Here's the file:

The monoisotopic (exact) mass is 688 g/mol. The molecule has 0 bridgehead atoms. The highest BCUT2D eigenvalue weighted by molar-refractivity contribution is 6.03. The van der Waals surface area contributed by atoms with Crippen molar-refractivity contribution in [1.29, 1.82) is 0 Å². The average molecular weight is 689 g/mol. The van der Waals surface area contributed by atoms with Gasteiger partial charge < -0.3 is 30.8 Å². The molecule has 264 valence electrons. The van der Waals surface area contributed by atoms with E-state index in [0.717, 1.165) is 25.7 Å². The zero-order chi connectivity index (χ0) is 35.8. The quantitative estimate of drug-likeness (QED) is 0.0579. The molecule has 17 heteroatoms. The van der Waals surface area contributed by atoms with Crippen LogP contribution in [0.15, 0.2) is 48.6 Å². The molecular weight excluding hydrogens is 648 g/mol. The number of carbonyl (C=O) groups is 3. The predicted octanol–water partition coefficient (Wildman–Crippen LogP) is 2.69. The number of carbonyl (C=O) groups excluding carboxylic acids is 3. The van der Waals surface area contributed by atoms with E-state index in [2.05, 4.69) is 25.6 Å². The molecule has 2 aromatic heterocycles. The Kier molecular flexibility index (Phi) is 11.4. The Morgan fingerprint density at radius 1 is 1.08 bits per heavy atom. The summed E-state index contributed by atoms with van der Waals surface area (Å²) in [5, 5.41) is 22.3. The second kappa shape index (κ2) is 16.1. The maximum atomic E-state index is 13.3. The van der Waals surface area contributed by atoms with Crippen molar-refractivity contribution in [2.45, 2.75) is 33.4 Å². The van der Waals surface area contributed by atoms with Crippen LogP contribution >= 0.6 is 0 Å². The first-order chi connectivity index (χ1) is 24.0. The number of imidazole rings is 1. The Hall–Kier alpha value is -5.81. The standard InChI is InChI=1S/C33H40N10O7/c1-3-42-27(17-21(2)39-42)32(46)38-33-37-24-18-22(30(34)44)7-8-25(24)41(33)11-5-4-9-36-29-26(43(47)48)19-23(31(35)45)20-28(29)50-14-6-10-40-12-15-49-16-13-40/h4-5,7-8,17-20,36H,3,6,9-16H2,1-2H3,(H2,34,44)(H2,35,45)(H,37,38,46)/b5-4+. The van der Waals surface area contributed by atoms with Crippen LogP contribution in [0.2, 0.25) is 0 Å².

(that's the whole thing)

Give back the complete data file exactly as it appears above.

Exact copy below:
The monoisotopic (exact) mass is 688 g/mol. The molecule has 0 bridgehead atoms. The highest BCUT2D eigenvalue weighted by molar-refractivity contribution is 6.03. The van der Waals surface area contributed by atoms with Crippen molar-refractivity contribution in [1.29, 1.82) is 0 Å². The average molecular weight is 689 g/mol. The van der Waals surface area contributed by atoms with Gasteiger partial charge < -0.3 is 30.8 Å². The molecule has 264 valence electrons. The van der Waals surface area contributed by atoms with E-state index in [0.717, 1.165) is 25.7 Å². The zero-order chi connectivity index (χ0) is 35.8. The quantitative estimate of drug-likeness (QED) is 0.0579. The molecule has 17 heteroatoms. The van der Waals surface area contributed by atoms with Crippen LogP contribution in [0.15, 0.2) is 48.6 Å². The molecular weight excluding hydrogens is 648 g/mol. The number of carbonyl (C=O) groups is 3. The predicted octanol–water partition coefficient (Wildman–Crippen LogP) is 2.69. The number of carbonyl (C=O) groups excluding carboxylic acids is 3. The van der Waals surface area contributed by atoms with E-state index in [2.05, 4.69) is 25.6 Å². The molecule has 2 aromatic heterocycles. The Kier molecular flexibility index (Phi) is 11.4. The Morgan fingerprint density at radius 1 is 1.08 bits per heavy atom. The summed E-state index contributed by atoms with van der Waals surface area (Å²) in [5, 5.41) is 22.3. The second kappa shape index (κ2) is 16.1. The maximum atomic E-state index is 13.3. The van der Waals surface area contributed by atoms with Crippen molar-refractivity contribution in [2.45, 2.75) is 33.4 Å². The van der Waals surface area contributed by atoms with Crippen LogP contribution >= 0.6 is 0 Å². The first-order chi connectivity index (χ1) is 24.0. The number of imidazole rings is 1. The Hall–Kier alpha value is -5.81. The standard InChI is InChI=1S/C33H40N10O7/c1-3-42-27(17-21(2)39-42)32(46)38-33-37-24-18-22(30(34)44)7-8-25(24)41(33)11-5-4-9-36-29-26(43(47)48)19-23(31(35)45)20-28(29)50-14-6-10-40-12-15-49-16-13-40/h4-5,7-8,17-20,36H,3,6,9-16H2,1-2H3,(H2,34,44)(H2,35,45)(H,37,38,46)/b5-4+. The van der Waals surface area contributed by atoms with Crippen LogP contribution in [0.2, 0.25) is 0 Å².